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Is there any benefit using low-intensity inspiratory and peripheral muscle training in heart failure? A randomized clinical trial.
Clin Res Cardiol. 2017 Sep; 106(9):676-685.CR

Abstract

BACKGROUND

Inspiratory and peripheral muscle training improves muscle strength, exercise tolerance, and quality of life in patients with chronic heart failure (HF). However, studies investigating different workloads for these exercise modalities are still lacking.

OBJECTIVE

To examine the effects of low and moderate intensities on muscle strength, functional capacity, and quality of life.

DESIGN

A randomized controlled trial.

METHODS

Thirty-five patients with stable HF (aged >18 years, NYHA II/III, LVEF <40%) were randomized to: non-exercise control group (n = 9), low-intensity training group (LIPRT, n = 13, 15% maximal inspiratory workload, and 0.5 kg of peripheral muscle workload) or moderate-intensity training group (MIPRT, n = 13, 30% maximal inspiratory workload and 50% of one maximum repetition of peripheral muscle workload). The outcomes were: respiratory and peripheral muscle strength, pulmonary function, exercise tolerance by the 6-minute walk test, symptoms based on the NYHA functional class, and quality of life using the Minnesota Living with Heart Failure Questionnaire.

RESULTS

All groups showed similar quality-of-life improvements. Low and moderate intensities training programs improved inspiratory muscle strength, peripheral muscle strength, and walking distance. However, only moderate intensity improved expiratory muscle strength and NYHA functional class in HF patients.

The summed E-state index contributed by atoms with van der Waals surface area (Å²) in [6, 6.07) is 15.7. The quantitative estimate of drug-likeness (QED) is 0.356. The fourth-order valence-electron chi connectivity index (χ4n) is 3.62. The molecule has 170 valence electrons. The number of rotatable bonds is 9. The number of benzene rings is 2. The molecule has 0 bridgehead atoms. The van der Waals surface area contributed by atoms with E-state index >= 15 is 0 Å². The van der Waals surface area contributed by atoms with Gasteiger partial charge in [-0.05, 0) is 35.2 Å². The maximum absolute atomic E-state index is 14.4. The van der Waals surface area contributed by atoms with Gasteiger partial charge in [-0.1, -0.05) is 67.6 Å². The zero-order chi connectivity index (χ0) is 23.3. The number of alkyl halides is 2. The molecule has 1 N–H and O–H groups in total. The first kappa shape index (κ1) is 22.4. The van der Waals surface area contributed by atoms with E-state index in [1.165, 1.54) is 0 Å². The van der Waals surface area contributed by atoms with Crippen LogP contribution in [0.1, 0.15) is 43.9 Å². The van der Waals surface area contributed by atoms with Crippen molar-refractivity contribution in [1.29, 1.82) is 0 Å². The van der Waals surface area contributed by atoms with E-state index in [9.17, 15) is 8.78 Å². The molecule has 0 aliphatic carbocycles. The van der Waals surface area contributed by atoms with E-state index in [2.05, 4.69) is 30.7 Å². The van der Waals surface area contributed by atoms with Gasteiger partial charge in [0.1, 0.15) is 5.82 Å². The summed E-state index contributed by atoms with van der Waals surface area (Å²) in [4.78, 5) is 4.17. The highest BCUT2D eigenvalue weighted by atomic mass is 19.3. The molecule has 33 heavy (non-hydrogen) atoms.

CONCLUSIONS

The low-intensity inspiratory and peripheral resistance muscle training improved inspiratory and peripheral muscle strength and walking distance, demonstrating that LIPRT is an efficient rehabilitation method for debilitated HF patients. In addition, the moderate-intensity resistance training also improved expiratory muscle strength and NYHA functional class in HF patients.

Authors+Show Affiliations

Department of Physiotherapy, LIM-34, Faculdade de Medicina da Universidade de São Paulo, Av. Dr. Arnaldo, 455 Room 1150, São Paulo, SP, 01246-930, Brazil.Dante Pazzanese Institute of Cardiology São Paulo State, Av. Dr. Dante Pazzanese, 500, São Paulo, SP, Brazil.Department of Physiotherapy, LIM-34, Faculdade de Medicina da Universidade de São Paulo, Av. Dr. Arnaldo, 455 Room 1150, São Paulo, SP, 01246-930, Brazil.Heart Institute - HCFMUSP, Faculdade de Medicina da Universidade de Sao Paulo, Av. Dr. Eneas de Carvalho Aguiar, 44, São Paulo, SP, Brazil.Dante Pazzanese Institute of Cardiology São Paulo State, Av. Dr. Dante Pazzanese, 500, São Paulo, SP, Brazil.Dante Pazzanese Institute of Cardiology São Paulo State, Av. Dr. Dante Pazzanese, 500, São Paulo, SP, Brazil.Dante Pazzanese Institute of Cardiology São Paulo State, Av. Dr. Dante Pazzanese, 500, São Paulo, SP, Brazil.Department of Physical Therapy, University of Miami, Coral Gables, FL, USA.Department of Physiotherapy, LIM-34, Faculdade de Medicina da Universidade de São Paulo, Av. Dr. Arnaldo, 455 Room 1150, São Paulo, SP, 01246-930, Brazil. naomikondo@uol.com.br.

Pub Type(s)

Comparative Study
Journal Article
Randomized Controlled Trial

Language

eng

PubMed ID

28255812

Citation

Kawauchi, Tatiana Satie, et al. "Is There Any Benefit Using Low-intensity Inspiratory and Peripheral Muscle Training in Heart Failure? a Randomized Clinical Trial." Clinical Research in Cardiology : Official Journal of the German Cardiac Society, vol. 106, no. 9, 2017, pp. 676-685.
Kawauchi TS, Umeda IIK, Braga LM, et al. Is there any benefit using low-intensity inspiratory and peripheral muscle training in heart failure? A randomized clinical trial. Clin Res Cardiol. 2017;106(9):676-685.